Upcoming IRS Ruling Reinforces FP Programs
Release Date:May 15th, 2006

Upcoming IRS Ruling Reinforces FP Programs

Fort Collins, CO, May 15, 2006 – Funding Partners, a non-profit Community Development Financial Institution (CDFI) operating throughout Colorado, is pleased to announce that is unaffected by an upcoming ruling from the Internal Revenue Service.  Through its House to Home Ownership (H2O) Down Payment Assistance Program® and the servicing of numerous programs on behalf of employers, local agencies and public authorities, FP has designed programs that are not dependent upon involved party transactions.

As reported by Michael Corkery of the Wall Street Journal on May 5, 2006, the IRS has determined that organizations that funnel money from a property seller or developer to low-income buyers in the form of a gift to be used as a down payment can no longer qualify for nonprofit status.  Such organizations known to many in the industry under the name Nehemiah Corporation, AmeriDream, Inc. and roughly 182 other entities, the programs in question rely on home pricing inflation to cover the costs of the buyers ‘gift’.  

In its ruling yesterday, the IRS said these aid groups funded largely by home builders and other sellers no longer qualify for tax- exempt status because the benefits of the programs are going to sellers and profit-making entities. In its statement, the IRS said it has found "that organizations claiming to be charities are being used to funnel down-payment assistance from sellers to buyers through self- serving, circular-financing arrangements."

The IRS has objected to buyers not paying taxes on their gift, while organizations such as Nehemiah that facilitate the transaction remain tax-exempt.  Property sellers often deduct the reimbursement as well, creating a double benefit for both sides of a real estate transaction.   The practice has been under scrutiny since it was introduced nationally in 1997 by Nehemiah Corporation of Sacramento, CA, but under increased pressure since the release of two separate government reports in 2005 that demonstrated the practice makes housing more expensive to those who can least afford it since the down payment gift is added to the price of the home.  Additionally, the Department of Housing and Urban Development (HUD) has admitted that default rates on homes financed through such programs are substantially higher than those without assistance.  HUD, through the Federal Housing Administration (FHA) mortgage program, is one of the few sources for financing a home purchase using such assistance.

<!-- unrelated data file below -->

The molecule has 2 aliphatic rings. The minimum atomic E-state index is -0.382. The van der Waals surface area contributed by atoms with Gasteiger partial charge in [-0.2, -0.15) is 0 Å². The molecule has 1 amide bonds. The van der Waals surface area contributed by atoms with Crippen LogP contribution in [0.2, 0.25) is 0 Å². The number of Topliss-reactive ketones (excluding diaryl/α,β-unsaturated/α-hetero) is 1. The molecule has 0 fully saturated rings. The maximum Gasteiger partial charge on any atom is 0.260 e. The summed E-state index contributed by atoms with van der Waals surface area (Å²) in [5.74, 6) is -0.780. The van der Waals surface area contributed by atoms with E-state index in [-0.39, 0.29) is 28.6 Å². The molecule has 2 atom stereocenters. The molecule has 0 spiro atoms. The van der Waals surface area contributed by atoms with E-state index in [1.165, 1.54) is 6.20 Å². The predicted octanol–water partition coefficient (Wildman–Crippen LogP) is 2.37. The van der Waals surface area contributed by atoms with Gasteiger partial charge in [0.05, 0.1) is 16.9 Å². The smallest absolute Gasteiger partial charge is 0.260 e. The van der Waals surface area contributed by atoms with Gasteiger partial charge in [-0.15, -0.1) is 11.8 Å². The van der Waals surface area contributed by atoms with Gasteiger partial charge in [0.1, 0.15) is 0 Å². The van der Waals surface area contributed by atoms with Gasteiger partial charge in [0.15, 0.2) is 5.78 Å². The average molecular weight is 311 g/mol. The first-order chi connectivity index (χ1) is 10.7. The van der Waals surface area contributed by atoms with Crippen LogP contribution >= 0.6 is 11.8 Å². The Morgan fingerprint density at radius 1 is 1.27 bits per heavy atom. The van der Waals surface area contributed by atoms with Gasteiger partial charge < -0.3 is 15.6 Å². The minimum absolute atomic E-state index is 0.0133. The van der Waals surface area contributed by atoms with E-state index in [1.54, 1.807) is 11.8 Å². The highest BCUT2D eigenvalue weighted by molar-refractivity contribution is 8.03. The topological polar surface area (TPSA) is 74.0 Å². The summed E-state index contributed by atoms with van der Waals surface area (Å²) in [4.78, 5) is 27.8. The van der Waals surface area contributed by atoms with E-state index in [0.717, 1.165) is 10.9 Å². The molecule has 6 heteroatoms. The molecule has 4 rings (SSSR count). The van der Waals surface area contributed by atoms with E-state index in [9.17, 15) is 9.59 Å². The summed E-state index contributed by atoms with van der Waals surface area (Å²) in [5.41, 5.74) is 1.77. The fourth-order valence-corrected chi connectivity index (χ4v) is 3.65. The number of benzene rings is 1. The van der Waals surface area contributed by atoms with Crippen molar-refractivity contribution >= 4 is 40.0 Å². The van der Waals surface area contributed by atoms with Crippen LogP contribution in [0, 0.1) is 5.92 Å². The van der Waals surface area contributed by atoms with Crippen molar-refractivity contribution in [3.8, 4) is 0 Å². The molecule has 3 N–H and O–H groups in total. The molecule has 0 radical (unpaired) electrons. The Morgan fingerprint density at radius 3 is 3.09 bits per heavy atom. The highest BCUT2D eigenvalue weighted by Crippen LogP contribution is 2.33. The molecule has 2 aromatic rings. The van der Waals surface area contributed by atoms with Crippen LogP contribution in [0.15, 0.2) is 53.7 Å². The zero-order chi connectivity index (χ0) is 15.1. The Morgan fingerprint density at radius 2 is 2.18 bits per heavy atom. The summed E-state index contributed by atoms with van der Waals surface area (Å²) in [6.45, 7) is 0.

"The IRS is increasingly concerned with organizations that are taking advantage of homebuyers who need assistance for a down payment to realize the American dream of homeownership,"  IRS Commissioner Mark W. Everson said in a statement.

In contrast, Funding Partners offers down payment and closing cost assistance to first-time homebuyers that earn approximately $17 per hour, and less, that have demonstrated a capacity to accept the responsibilities of home ownership.  The H2O program and all other programs offered through Funding Partners, are secured by a subordinate deed of trust on the home being purchased and carry a promise to repay the funds when the home is sold, refinanced or upon loan maturity.  FP programs are funded through unrelated sources to the transaction that serve to promote economic and community development objectives.  H2O loans are typically repaid within 2 years of the home purchase, carry no monthly payment requirement and enjoy a 97% performance rating; meaning fewer than 3% of H2O loan volume is lost to foreclosure of the primary mortgage or bankruptcy of the home buyer.

“While we lament the loss of resources to those individuals that might actually benefit from these ‘Cost-Plus’ programs, Funding Partners has been steadfast in our objection to the way these programs have been marketed.  Just as the Interest-Only and Option ARM mortgage products were unleashed upon the market without consideration of whether the consumer was suited for such sophisticated vehicles, these programs have created a financial disaster that will have wide-ranging repercussions long after the salesman has moved on,” according to Joe Rowan, Executive Director of Funding Partners.     

With revenue reaching more than $100 million a year, Nehemiah Corporation is considering options that range from a legal challenge to restructuring its program to pay taxes on fees it generates. Other possibilities include making the down payment division of Nehemiah a for-profit center. The U.S. Department of Housing and Urban Development advised the firm it can continue its current practices for down payments already in the pipeline.

Contact Information:
Laura Jarvis
Marketing and Communications
Funding Partners